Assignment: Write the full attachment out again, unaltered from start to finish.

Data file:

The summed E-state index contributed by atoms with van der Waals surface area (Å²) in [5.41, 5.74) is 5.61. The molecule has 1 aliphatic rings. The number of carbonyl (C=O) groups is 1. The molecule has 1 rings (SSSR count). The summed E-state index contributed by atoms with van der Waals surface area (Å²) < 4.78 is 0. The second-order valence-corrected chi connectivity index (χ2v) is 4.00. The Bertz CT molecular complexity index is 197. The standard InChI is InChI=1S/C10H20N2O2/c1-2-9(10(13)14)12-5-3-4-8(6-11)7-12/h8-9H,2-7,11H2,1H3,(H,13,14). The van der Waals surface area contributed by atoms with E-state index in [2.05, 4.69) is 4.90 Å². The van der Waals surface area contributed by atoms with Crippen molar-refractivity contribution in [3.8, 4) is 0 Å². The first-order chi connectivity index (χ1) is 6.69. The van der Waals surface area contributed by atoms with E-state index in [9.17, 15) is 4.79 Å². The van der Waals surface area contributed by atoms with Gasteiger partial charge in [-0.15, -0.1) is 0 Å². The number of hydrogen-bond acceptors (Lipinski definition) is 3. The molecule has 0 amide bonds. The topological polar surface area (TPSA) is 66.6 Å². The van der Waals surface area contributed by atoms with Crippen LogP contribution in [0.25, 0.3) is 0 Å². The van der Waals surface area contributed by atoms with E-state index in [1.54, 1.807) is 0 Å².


The summed E-state index contributed by atoms with van der Waals surface area (Å²) in [5.41, 5.74) is 5.61. The molecule has 1 aliphatic rings. The number of carbonyl (C=O) groups is 1. The molecule has 1 rings (SSSR count). The summed E-state index contributed by atoms with van der Waals surface area (Å²) < 4.78 is 0. The second-order valence-corrected chi connectivity index (χ2v) is 4.00. The Bertz CT molecular complexity index is 197. The standard InChI is InChI=1S/C10H20N2O2/c1-2-9(10(13)14)12-5-3-4-8(6-11)7-12/h8-9H,2-7,11H2,1H3,(H,13,14). The van der Waals surface area contributed by atoms with E-state index in [2.05, 4.69) is 4.90 Å². The van der Waals surface area contributed by atoms with Crippen molar-refractivity contribution in [3.8, 4) is 0 Å². The first-order chi connectivity index (χ1) is 6.69. The van der Waals surface area contributed by atoms with E-state index in [9.17, 15) is 4.79 Å². The van der Waals surface area contributed by atoms with Gasteiger partial charge in [-0.15, -0.1) is 0 Å². The number of hydrogen-bond acceptors (Lipinski definition) is 3. The molecule has 0 amide bonds. The topological polar surface area (TPSA) is 66.6 Å². The van der Waals surface area contributed by atoms with Crippen LogP contribution in [0.25, 0.3) is 0 Å². The van der Waals surface area contributed by atoms with E-state index in [1.54, 1.807) is 0 Å².